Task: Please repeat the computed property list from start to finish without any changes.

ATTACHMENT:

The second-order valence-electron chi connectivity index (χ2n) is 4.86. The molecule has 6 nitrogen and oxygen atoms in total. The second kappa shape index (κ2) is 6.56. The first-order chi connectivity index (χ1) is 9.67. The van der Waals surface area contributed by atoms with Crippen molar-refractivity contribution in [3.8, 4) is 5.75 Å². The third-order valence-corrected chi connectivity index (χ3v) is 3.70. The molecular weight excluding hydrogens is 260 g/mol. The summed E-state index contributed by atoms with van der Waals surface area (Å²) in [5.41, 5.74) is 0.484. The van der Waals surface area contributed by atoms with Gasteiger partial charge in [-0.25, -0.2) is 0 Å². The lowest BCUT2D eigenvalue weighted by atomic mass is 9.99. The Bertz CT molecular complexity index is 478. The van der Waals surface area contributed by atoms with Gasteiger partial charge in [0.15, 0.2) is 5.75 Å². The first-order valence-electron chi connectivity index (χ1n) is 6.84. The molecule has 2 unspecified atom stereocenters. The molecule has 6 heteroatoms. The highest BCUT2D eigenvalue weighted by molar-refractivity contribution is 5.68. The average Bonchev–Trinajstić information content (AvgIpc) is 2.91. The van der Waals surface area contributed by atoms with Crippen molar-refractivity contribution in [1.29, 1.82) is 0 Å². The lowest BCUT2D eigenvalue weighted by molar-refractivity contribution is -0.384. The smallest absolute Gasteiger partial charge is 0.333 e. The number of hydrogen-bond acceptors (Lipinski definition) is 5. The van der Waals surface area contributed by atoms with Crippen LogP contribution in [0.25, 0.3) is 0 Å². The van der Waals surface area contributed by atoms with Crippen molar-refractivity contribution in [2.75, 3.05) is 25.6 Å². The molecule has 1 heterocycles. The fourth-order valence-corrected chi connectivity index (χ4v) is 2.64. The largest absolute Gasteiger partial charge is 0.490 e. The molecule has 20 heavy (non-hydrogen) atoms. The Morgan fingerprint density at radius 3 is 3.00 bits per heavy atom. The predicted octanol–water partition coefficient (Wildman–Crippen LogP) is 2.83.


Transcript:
The second-order valence-electron chi connectivity index (χ2n) is 4.86. The molecule has 6 nitrogen and oxygen atoms in total. The second kappa shape index (κ2) is 6.56. The first-order chi connectivity index (χ1) is 9.67. The van der Waals surface area contributed by atoms with Crippen molar-refractivity contribution in [3.8, 4) is 5.75 Å². The third-order valence-corrected chi connectivity index (χ3v) is 3.70. The molecular weight excluding hydrogens is 260 g/mol. The summed E-state index contributed by atoms with van der Waals surface area (Å²) in [5.41, 5.74) is 0.484. The van der Waals surface area contributed by atoms with Gasteiger partial charge in [-0.25, -0.2) is 0 Å². The lowest BCUT2D eigenvalue weighted by atomic mass is 9.99. The Bertz CT molecular complexity index is 478. The van der Waals surface area contributed by atoms with Gasteiger partial charge in [0.15, 0.2) is 5.75 Å². The first-order valence-electron chi connectivity index (χ1n) is 6.84. The molecule has 2 unspecified atom stereocenters. The molecule has 6 heteroatoms. The highest BCUT2D eigenvalue weighted by molar-refractivity contribution is 5.68. The average Bonchev–Trinajstić information content (AvgIpc) is 2.91. The van der Waals surface area contributed by atoms with Crippen molar-refractivity contribution in [1.29, 1.82) is 0 Å². The lowest BCUT2D eigenvalue weighted by molar-refractivity contribution is -0.384. The smallest absolute Gasteiger partial charge is 0.333 e. The number of hydrogen-bond acceptors (Lipinski definition) is 5. The van der Waals surface area contributed by atoms with Crippen LogP contribution in [0.25, 0.3) is 0 Å². The van der Waals surface area contributed by atoms with Crippen molar-refractivity contribution in [2.75, 3.05) is 25.6 Å². The molecule has 1 heterocycles. The fourth-order valence-corrected chi connectivity index (χ4v) is 2.64. The largest absolute Gasteiger partial charge is 0.490 e. The molecule has 20 heavy (non-hydrogen) atoms. The Morgan fingerprint density at radius 3 is 3.00 bits per heavy atom. The predicted octanol–water partition coefficient (Wildman–Crippen LogP) is 2.83.